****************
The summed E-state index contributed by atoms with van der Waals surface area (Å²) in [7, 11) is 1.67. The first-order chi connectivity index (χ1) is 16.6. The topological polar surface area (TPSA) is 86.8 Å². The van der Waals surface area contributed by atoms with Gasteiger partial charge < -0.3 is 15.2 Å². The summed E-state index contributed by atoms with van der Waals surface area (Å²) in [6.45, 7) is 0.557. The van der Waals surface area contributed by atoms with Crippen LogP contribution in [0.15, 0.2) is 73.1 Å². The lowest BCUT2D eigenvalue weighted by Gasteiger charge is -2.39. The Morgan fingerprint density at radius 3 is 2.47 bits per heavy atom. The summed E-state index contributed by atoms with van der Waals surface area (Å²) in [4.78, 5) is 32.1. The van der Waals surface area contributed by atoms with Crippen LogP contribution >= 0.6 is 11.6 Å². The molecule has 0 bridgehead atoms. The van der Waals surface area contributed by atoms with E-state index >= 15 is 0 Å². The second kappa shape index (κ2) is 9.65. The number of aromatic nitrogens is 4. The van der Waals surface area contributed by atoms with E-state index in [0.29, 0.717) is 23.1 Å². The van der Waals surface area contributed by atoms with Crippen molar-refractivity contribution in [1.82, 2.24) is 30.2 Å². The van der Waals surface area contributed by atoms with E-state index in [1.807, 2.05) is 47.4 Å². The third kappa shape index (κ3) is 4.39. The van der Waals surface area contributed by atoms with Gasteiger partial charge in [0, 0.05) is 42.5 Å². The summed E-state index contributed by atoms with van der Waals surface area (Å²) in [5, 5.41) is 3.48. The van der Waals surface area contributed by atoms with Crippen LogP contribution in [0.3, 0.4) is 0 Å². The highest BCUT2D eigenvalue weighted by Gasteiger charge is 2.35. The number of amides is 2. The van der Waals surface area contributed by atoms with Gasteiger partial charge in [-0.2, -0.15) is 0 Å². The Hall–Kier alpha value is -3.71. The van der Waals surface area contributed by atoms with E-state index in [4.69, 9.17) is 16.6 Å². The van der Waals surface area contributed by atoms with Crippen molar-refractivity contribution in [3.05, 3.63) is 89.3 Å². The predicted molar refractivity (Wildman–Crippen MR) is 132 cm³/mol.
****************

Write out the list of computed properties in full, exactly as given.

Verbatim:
The summed E-state index contributed by atoms with van der Waals surface area (Å²) in [7, 11) is 1.67. The first-order chi connectivity index (χ1) is 16.6. The topological polar surface area (TPSA) is 86.8 Å². The van der Waals surface area contributed by atoms with Gasteiger partial charge < -0.3 is 15.2 Å². The summed E-state index contributed by atoms with van der Waals surface area (Å²) in [6.45, 7) is 0.557. The van der Waals surface area contributed by atoms with Crippen LogP contribution in [0.15, 0.2) is 73.1 Å². The lowest BCUT2D eigenvalue weighted by Gasteiger charge is -2.39. The Morgan fingerprint density at radius 3 is 2.47 bits per heavy atom. The summed E-state index contributed by atoms with van der Waals surface area (Å²) in [4.78, 5) is 32.1. The van der Waals surface area contributed by atoms with Crippen LogP contribution >= 0.6 is 11.6 Å². The molecule has 0 bridgehead atoms. The van der Waals surface area contributed by atoms with E-state index >= 15 is 0 Å². The second kappa shape index (κ2) is 9.65. The number of aromatic nitrogens is 4. The van der Waals surface area contributed by atoms with E-state index in [0.29, 0.717) is 23.1 Å². The van der Waals surface area contributed by atoms with Crippen molar-refractivity contribution in [1.82, 2.24) is 30.2 Å². The van der Waals surface area contributed by atoms with E-state index in [1.807, 2.05) is 47.4 Å². The third kappa shape index (κ3) is 4.39. The van der Waals surface area contributed by atoms with Gasteiger partial charge in [0, 0.05) is 42.5 Å². The summed E-state index contributed by atoms with van der Waals surface area (Å²) in [5, 5.41) is 3.48. The van der Waals surface area contributed by atoms with Crippen LogP contribution in [0.3, 0.4) is 0 Å². The highest BCUT2D eigenvalue weighted by Gasteiger charge is 2.35. The number of amides is 2. The van der Waals surface area contributed by atoms with Gasteiger partial charge in [-0.2, -0.15) is 0 Å². The Hall–Kier alpha value is -3.71. The van der Waals surface area contributed by atoms with E-state index in [4.69, 9.17) is 16.6 Å². The van der Waals surface area contributed by atoms with Crippen molar-refractivity contribution in [3.05, 3.63) is 89.3 Å². The predicted molar refractivity (Wildman–Crippen MR) is 132 cm³/mol.